Influence of dendritic cells on viral pathogenicity.

Freer G, Matteucci D - PLoS Pathog. (2009)

Some effects of viral interaction with DCs.Certain viruses, like RSV, infect DCs, replicate in them, and cause them to mature, while others, like several herpesviruses, dengue virus, and influenza virus, replicate and hinder maturation. Viruses like HPV do not replicate in DCs and are only presented as antigens, while others, like HIV, are concentrated and delivered to their target organs by DCs, which thereby increase the chances of virions to infect cells.
© Copyright Policy
Related In: Results  -  Collection

Show All Figures
getmorefigures.php?uid=PMC2712770&req=5

ppat-1000384-g002: Some effects of viral interaction with DCs.Certain viruses, like RSV, infect DCs, replicate in them, and cause them to mature, while others, like several herpesviruses, dengue virus, and influenza virus, replicate and hinder maturation. Viruses like HPV do not replicate in DCs and are only presented as antigens, while others, like HIV, are concentrated and delivered to their target organs by DCs, which thereby increase the chances of virions to infect cells.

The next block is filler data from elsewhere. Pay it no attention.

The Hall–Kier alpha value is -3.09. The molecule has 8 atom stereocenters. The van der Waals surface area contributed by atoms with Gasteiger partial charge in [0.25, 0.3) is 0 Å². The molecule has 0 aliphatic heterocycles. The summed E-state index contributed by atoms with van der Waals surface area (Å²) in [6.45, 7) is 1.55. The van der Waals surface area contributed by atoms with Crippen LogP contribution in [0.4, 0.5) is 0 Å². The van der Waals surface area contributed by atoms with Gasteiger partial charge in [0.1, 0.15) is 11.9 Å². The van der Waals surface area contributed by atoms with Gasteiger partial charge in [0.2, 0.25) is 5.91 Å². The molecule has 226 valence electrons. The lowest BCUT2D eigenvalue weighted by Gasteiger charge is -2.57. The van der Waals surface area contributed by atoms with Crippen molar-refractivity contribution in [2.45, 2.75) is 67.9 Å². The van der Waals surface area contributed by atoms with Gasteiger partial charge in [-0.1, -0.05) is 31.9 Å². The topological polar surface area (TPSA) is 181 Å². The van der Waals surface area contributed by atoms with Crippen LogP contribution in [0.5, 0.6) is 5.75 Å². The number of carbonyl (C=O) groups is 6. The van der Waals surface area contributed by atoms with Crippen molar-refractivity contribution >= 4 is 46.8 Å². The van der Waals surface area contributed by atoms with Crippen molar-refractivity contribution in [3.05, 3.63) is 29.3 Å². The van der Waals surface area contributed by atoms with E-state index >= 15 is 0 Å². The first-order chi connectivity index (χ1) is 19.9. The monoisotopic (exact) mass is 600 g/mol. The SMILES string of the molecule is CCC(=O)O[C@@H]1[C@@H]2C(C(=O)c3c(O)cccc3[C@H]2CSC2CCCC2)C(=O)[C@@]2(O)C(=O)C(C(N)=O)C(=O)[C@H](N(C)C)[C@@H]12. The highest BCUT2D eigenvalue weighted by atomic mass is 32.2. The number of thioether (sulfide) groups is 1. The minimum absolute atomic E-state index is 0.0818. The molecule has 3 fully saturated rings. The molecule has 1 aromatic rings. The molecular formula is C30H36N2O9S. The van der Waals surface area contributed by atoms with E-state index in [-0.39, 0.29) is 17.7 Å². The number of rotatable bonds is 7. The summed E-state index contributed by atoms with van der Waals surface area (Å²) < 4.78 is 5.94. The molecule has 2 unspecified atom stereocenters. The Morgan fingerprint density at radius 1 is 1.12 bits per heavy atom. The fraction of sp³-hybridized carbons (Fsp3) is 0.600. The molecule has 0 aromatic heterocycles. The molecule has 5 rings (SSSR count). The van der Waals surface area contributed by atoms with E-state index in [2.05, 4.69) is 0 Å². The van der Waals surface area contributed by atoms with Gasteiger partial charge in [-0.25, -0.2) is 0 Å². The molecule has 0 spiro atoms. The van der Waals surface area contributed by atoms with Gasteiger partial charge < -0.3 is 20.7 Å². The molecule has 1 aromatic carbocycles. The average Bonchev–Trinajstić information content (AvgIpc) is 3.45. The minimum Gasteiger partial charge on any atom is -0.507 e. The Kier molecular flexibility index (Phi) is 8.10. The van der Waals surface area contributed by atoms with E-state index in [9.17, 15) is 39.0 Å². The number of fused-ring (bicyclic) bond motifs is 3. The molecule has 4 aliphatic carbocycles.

Mentions: Distinct stages of DC generation may be altered by viral infection, from hematopoietic progenitor differentiation, to maturation, or even both (Figure 2) [38]. In mice, DC progenitors generated under the influence of IL-10 are able to give rise to a DC subset that induces antigen-specific expansion of functional CD4+CD25+ Treg cells with strong suppressive functions [44]. The role of Treg cells is normally to downregulate immune and inflammatory responses as part of the healing process, but they may be activated to create an immunosuppressive environment during certain viral infections.